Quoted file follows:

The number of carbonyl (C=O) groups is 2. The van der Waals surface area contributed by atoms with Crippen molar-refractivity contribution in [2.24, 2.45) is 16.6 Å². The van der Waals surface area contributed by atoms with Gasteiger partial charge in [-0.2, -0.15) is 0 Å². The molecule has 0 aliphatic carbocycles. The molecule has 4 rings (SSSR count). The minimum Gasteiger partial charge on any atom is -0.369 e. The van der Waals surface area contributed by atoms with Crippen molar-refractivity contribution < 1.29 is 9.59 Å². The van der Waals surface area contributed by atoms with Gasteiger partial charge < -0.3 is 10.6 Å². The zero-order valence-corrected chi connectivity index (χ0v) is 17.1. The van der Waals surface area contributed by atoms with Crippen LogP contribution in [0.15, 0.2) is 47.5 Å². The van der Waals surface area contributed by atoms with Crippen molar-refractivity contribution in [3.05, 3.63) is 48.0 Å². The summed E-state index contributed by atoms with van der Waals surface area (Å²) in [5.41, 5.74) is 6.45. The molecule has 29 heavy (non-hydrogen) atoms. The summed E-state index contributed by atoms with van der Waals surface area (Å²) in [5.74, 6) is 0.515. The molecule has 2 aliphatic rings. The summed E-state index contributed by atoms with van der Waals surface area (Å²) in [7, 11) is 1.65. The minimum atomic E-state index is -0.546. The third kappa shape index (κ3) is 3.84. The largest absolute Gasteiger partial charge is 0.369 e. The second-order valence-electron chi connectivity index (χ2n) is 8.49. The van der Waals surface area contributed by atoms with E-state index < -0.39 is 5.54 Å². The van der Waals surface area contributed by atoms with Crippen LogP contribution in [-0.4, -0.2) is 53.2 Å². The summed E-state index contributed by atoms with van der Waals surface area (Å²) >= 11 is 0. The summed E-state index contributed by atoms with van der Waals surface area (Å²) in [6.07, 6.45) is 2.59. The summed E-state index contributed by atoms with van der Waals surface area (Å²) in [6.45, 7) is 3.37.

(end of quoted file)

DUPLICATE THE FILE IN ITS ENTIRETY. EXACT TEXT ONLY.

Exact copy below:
The number of carbonyl (C=O) groups is 2. The van der Waals surface area contributed by atoms with Crippen molar-refractivity contribution in [2.24, 2.45) is 16.6 Å². The van der Waals surface area contributed by atoms with Gasteiger partial charge in [-0.2, -0.15) is 0 Å². The molecule has 0 aliphatic carbocycles. The molecule has 4 rings (SSSR count). The minimum Gasteiger partial charge on any atom is -0.369 e. The van der Waals surface area contributed by atoms with Crippen molar-refractivity contribution < 1.29 is 9.59 Å². The van der Waals surface area contributed by atoms with Gasteiger partial charge < -0.3 is 10.6 Å². The zero-order valence-corrected chi connectivity index (χ0v) is 17.1. The van der Waals surface area contributed by atoms with Crippen LogP contribution in [0.15, 0.2) is 47.5 Å². The van der Waals surface area contributed by atoms with Crippen molar-refractivity contribution in [3.05, 3.63) is 48.0 Å². The summed E-state index contributed by atoms with van der Waals surface area (Å²) in [5.41, 5.74) is 6.45. The molecule has 29 heavy (non-hydrogen) atoms. The summed E-state index contributed by atoms with van der Waals surface area (Å²) in [5.74, 6) is 0.515. The molecule has 2 aliphatic rings. The summed E-state index contributed by atoms with van der Waals surface area (Å²) in [7, 11) is 1.65. The minimum atomic E-state index is -0.546. The third kappa shape index (κ3) is 3.84. The largest absolute Gasteiger partial charge is 0.369 e. The second-order valence-electron chi connectivity index (χ2n) is 8.49. The van der Waals surface area contributed by atoms with E-state index < -0.39 is 5.54 Å². The van der Waals surface area contributed by atoms with Crippen LogP contribution in [-0.4, -0.2) is 53.2 Å². The summed E-state index contributed by atoms with van der Waals surface area (Å²) >= 11 is 0. The summed E-state index contributed by atoms with van der Waals surface area (Å²) in [6.07, 6.45) is 2.59. The summed E-state index contributed by atoms with van der Waals surface area (Å²) in [6.45, 7) is 3.37.